<%@ taglib uri="" prefix="fmt" %>

@Bozho 2010-07-05 07:28:47

JSTL offers tags for conditionals, loops, sets, gets, etc. For example:

<c:if test="${someAttribute == 'something'}">

JSTL works with request attributes - they are most often set in the request by a Servlet, which forwards to the JSP.

@Koray Tugay 2014-07-12 19:47:16

Why do you say JSTL works with request attributes? They can work with attributes in any scope, isn't it?

@tomasb 2011-08-17 20:02:58

Learn to customize and write your own tags using JSTL

Note that EL is EviL (runtime exceptions, refactoring)
Wicket may be evil too (performance, toilsome for small apps or simple view tier)

Example from java2s,

This must be added to the web application's web.xml


create File:java2s.tld in the /WEB-INF/

<!DOCTYPE taglib
  PUBLIC "-//Sun Microsystems, Inc.//DTD JSP Tag Library 1.2//EN"

<!-- a tab library descriptor -->
<taglib xmlns="">
    <short-name>Java2s Simple Tags</short-name>

    <!-- this tag manipulates its body content by converting it to upper case

compile the following code into WEB-INF\classes\com\java2s

package com.java2s;

import javax.servlet.jsp.JspWriter;
import javax.servlet.jsp.tagext.BodyContent;
import javax.servlet.jsp.tagext.BodyTagSupport;

public class BodyContentTag extends BodyTagSupport{
    private int iterations, howMany;

    public void setHowMany(int i){
        this.howMany = i;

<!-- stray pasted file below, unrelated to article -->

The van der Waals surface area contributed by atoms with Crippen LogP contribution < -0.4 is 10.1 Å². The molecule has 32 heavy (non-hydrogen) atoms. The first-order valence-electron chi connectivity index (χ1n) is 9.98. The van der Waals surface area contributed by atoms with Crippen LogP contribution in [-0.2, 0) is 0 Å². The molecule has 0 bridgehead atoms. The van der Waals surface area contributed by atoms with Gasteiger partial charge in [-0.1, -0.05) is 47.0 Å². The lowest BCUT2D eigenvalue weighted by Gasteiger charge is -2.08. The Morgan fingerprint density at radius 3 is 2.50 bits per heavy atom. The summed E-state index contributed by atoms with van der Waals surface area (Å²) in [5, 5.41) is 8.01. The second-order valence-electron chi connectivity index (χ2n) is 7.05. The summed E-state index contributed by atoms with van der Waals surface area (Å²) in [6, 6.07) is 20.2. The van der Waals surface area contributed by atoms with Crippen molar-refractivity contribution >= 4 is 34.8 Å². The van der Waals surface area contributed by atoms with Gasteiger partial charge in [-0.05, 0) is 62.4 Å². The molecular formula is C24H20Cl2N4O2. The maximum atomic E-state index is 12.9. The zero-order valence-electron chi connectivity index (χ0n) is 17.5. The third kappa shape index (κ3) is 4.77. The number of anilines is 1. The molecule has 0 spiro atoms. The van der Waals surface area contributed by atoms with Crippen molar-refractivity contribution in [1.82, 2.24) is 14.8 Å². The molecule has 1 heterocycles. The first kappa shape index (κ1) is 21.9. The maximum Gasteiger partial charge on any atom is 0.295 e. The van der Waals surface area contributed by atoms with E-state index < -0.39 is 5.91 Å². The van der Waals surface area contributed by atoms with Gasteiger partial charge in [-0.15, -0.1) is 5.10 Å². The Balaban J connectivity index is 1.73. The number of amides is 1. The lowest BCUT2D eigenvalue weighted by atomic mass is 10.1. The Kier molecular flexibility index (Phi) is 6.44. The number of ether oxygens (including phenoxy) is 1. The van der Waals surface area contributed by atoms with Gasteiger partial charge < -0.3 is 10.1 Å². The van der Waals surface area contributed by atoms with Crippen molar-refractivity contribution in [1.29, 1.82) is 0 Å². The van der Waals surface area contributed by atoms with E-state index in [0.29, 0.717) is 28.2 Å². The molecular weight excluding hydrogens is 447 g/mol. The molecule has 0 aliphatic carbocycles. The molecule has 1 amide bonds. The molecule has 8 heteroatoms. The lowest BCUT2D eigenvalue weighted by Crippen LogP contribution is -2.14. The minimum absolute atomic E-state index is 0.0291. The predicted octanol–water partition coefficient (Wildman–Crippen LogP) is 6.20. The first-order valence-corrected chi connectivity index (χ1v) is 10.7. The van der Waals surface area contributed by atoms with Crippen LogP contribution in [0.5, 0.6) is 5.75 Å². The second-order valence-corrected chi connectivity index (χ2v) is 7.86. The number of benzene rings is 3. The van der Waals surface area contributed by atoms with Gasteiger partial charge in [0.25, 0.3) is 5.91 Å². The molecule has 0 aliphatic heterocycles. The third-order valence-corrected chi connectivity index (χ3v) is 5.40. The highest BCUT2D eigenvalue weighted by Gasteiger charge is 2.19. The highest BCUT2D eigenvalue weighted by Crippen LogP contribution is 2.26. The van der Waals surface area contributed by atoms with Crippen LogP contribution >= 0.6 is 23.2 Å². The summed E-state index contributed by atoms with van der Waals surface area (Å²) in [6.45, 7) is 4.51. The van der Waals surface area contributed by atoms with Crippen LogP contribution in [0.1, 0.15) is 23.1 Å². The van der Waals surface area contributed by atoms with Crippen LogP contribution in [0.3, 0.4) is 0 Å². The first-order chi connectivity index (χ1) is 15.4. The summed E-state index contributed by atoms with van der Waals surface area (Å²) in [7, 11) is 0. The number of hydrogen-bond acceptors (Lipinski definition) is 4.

public void setBodyContent(BodyContent bc){
        System.out.println("BodyContent = '" + bc.getString() + "'");

    public int doAfterBody(){
            BodyContent bodyContent = super.getBodyContent();
            String bodyString  = bodyContent.getString();
            JspWriter out = bodyContent.getEnclosingWriter();

            if ( iterations % 2 == 0 ) 

            bodyContent.clear(); // empty buffer for next evaluation
        catch (IOException e) {
            System.out.println("Error in BodyContentTag.doAfterBody()" + e.getMessage());
        } // end of catch

        int retValue = SKIP_BODY;

        if ( iterations < howMany ) 
            retValue = EVAL_BODY_AGAIN;

        return retValue;

Start server and load the bodyContent.jsp in browser

<%@ taglib uri="/java2s" prefix="java2s" %>
        <title>A custom tag: body content</title>
        This page uses a custom tag manipulates its body content.Here is its output:
            <java2s:bodyContentTag howMany="3">

@tomasb 2011-08-20 20:44:29

though reusability of components is fine it targets some field

@dipu 2012-05-11 16:45:52

if you simply want to avoid the drawbacks of Java coding in JSP you can do so even with scriplets. Just follow some discipline to have minimal Java in JSP and almost no calculation and logic in the JSP page.

<%@ page contentType="text/html;charset=UTF-8" language="java" %>
<%//instantiate a JSP controller
MyController clr = new MyController(request, response);

//process action if any

//process page forwaring if necessary

//do all variable assignment here
String showMe = clr.getShowMe();%>

        <form name="frm1">
            <p><%= showMe %>
            <p><% for(String str : clr.listOfStrings()) { %>
            <p><%= str %><% } %>

            // and so on   

@Dmitriy R 2011-07-12 20:20:17

You raised a good question and although you got good answers, I would suggest that you get rid of JSP. It is outdated technology which eventually will die. Use a modern approach, like template engines. You will have very clear separation of business and presentation layers, and certainly no Java code in templates, so you can generate templates directly from web presentation editing software, in most cases leveraging WYSIWYG.